30 May 2011

On living in a different world

  1. A little while ago I was helping my son to do some basic DIY involving screws. He's coming up for 30, and I was amazed to find him muttering to himself the the mantra; "Righty-tighty, lefty-loosy" to ensure he screwed them in correctly.
  2. Last year, at a study day for our in-service vocational teaching students about threshold concepts, the engineering special interest group suggested that "Righty-tighty, lefty-loosy" was an important threshold concept for their students to acquire. 
  3. Just now, confronted with a rather odd mixer tap (faucet) in the bathroom where I am staying, and trying to balance the flows, I found myself having to use it, too. (There were two tap heads mounted horizontally opposing each other at the base of a common outlet pipe.)
But where has it come from? Why do students of 16+ years have to be taught it? Isn't it just more complicated than the metaphor we have "always" used--clockwise and anti-clockwise? Yes it is, but I've just realised that these students grew up in a digital era. I read somewhere in the last few days the claim that 60% of people check the time on their mobiles, even after they have just looked at their watches. That struck me as rubbish, but it does suggest that the analogue clock face is no longer the universal trope it once was. (Hey! I finally used that word! Probably never again.)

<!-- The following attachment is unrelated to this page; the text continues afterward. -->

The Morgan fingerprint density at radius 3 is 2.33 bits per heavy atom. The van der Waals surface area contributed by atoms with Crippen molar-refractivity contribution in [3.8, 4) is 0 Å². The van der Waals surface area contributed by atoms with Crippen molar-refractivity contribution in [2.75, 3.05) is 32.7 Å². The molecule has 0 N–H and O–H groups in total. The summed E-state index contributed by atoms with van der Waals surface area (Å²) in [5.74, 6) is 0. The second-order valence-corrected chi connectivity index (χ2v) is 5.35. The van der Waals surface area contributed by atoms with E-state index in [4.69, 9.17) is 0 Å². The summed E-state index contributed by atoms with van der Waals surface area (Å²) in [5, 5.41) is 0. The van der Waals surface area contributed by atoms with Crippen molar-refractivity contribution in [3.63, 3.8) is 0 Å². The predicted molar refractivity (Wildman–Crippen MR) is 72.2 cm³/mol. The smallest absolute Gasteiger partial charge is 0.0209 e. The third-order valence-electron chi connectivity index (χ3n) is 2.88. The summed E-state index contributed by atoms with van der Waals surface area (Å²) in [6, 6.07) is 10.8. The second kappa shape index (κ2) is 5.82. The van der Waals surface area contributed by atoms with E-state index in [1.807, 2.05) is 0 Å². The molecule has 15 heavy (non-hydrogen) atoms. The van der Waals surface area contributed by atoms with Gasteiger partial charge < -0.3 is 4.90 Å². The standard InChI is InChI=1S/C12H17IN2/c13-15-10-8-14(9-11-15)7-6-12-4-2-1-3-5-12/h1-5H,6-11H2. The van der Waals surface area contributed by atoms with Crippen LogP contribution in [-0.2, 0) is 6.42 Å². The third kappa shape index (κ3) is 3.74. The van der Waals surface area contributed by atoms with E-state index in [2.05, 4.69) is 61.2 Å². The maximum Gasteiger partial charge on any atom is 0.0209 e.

1 comment:

  1. Anonymous10:52 am

    I'm not sure this is s threshold concept, and in any case it's an heuristic, in that it has specific and limited applicability - we still use left-hand threads as well as the more common right-hand ones to which the rule applies.

    We still teach kids to tell time on analogue clocks, so might the strong link between "anticlockwise" and "left" this mnemonic supposes be to do with a familiarity with driving?

    For engineers(who will presumably have a familiarity with physics)rather than the general public, a right-hand rule as commonly used in physics to remember 3-dimensional notation conventions may be a better and more familiar mnemonic.

    Of course most professional engineers don't use a tool-kit at work, but in the UK technicians, tradesmen and grease-monkeys can call themselves engineers if they like - I doubt however that even grease-monkeys need this mnemonic.

    I think therefore that it's really only useful for people unfamiliar with screws and bolts who need to tighten or loosen the most common type, like yourselves and unfortunately many engineering educators.


Comments welcome, but I am afraid I have had to turn moderation back on, because of inappropriate use. Even so, I shall process them as soon as I can.